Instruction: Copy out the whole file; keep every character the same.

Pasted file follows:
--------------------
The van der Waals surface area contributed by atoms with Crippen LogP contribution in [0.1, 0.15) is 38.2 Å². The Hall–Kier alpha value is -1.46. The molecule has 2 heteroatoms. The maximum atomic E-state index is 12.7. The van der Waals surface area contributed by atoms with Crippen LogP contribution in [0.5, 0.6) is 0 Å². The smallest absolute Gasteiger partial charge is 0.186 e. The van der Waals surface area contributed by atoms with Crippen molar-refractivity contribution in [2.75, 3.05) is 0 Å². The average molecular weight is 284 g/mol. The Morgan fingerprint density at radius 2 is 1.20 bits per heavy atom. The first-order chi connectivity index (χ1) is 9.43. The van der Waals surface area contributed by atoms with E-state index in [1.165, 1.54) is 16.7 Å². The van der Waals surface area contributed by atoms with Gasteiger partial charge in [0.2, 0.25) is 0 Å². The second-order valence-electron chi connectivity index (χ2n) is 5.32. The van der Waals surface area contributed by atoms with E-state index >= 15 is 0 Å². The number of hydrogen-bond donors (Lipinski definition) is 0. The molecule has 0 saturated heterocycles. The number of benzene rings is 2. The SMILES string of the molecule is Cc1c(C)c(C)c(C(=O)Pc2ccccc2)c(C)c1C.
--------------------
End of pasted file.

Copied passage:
The van der Waals surface area contributed by atoms with Crippen LogP contribution in [0.1, 0.15) is 38.2 Å². The Hall–Kier alpha value is -1.46. The molecule has 2 heteroatoms. The maximum atomic E-state index is 12.7. The van der Waals surface area contributed by atoms with Crippen LogP contribution in [0.5, 0.6) is 0 Å². The smallest absolute Gasteiger partial charge is 0.186 e. The van der Waals surface area contributed by atoms with Crippen molar-refractivity contribution in [2.75, 3.05) is 0 Å². The average molecular weight is 284 g/mol. The Morgan fingerprint density at radius 2 is 1.20 bits per heavy atom. The first-order chi connectivity index (χ1) is 9.43. The van der Waals surface area contributed by atoms with E-state index in [1.165, 1.54) is 16.7 Å². The van der Waals surface area contributed by atoms with Gasteiger partial charge in [0.2, 0.25) is 0 Å². The second-order valence-electron chi connectivity index (χ2n) is 5.32. The van der Waals surface area contributed by atoms with E-state index >= 15 is 0 Å². The number of hydrogen-bond donors (Lipinski definition) is 0. The molecule has 0 saturated heterocycles. The number of benzene rings is 2. The SMILES string of the molecule is Cc1c(C)c(C)c(C(=O)Pc2ccccc2)c(C)c1C.